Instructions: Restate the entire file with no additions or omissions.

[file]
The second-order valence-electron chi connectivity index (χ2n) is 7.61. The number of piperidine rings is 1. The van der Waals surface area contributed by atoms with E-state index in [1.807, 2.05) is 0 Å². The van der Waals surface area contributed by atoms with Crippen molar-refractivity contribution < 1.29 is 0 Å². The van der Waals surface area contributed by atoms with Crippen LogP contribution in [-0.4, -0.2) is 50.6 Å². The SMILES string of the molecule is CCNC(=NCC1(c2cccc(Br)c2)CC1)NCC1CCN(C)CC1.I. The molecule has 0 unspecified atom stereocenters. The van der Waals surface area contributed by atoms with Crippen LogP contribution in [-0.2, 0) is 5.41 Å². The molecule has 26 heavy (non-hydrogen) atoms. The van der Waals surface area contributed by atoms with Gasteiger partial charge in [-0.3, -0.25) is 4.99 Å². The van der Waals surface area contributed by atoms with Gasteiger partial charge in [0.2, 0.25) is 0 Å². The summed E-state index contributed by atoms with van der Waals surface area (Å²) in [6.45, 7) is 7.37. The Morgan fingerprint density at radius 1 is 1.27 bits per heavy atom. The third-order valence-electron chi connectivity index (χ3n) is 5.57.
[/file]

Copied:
The second-order valence-electron chi connectivity index (χ2n) is 7.61. The number of piperidine rings is 1. The van der Waals surface area contributed by atoms with E-state index in [1.807, 2.05) is 0 Å². The van der Waals surface area contributed by atoms with Crippen molar-refractivity contribution < 1.29 is 0 Å². The van der Waals surface area contributed by atoms with Crippen LogP contribution in [-0.4, -0.2) is 50.6 Å². The SMILES string of the molecule is CCNC(=NCC1(c2cccc(Br)c2)CC1)NCC1CCN(C)CC1.I. The molecule has 0 unspecified atom stereocenters. The van der Waals surface area contributed by atoms with Crippen LogP contribution in [-0.2, 0) is 5.41 Å². The molecule has 26 heavy (non-hydrogen) atoms. The van der Waals surface area contributed by atoms with Gasteiger partial charge in [-0.3, -0.25) is 4.99 Å². The van der Waals surface area contributed by atoms with Gasteiger partial charge in [0.2, 0.25) is 0 Å². The summed E-state index contributed by atoms with van der Waals surface area (Å²) in [6.45, 7) is 7.37. The Morgan fingerprint density at radius 1 is 1.27 bits per heavy atom. The third-order valence-electron chi connectivity index (χ3n) is 5.57.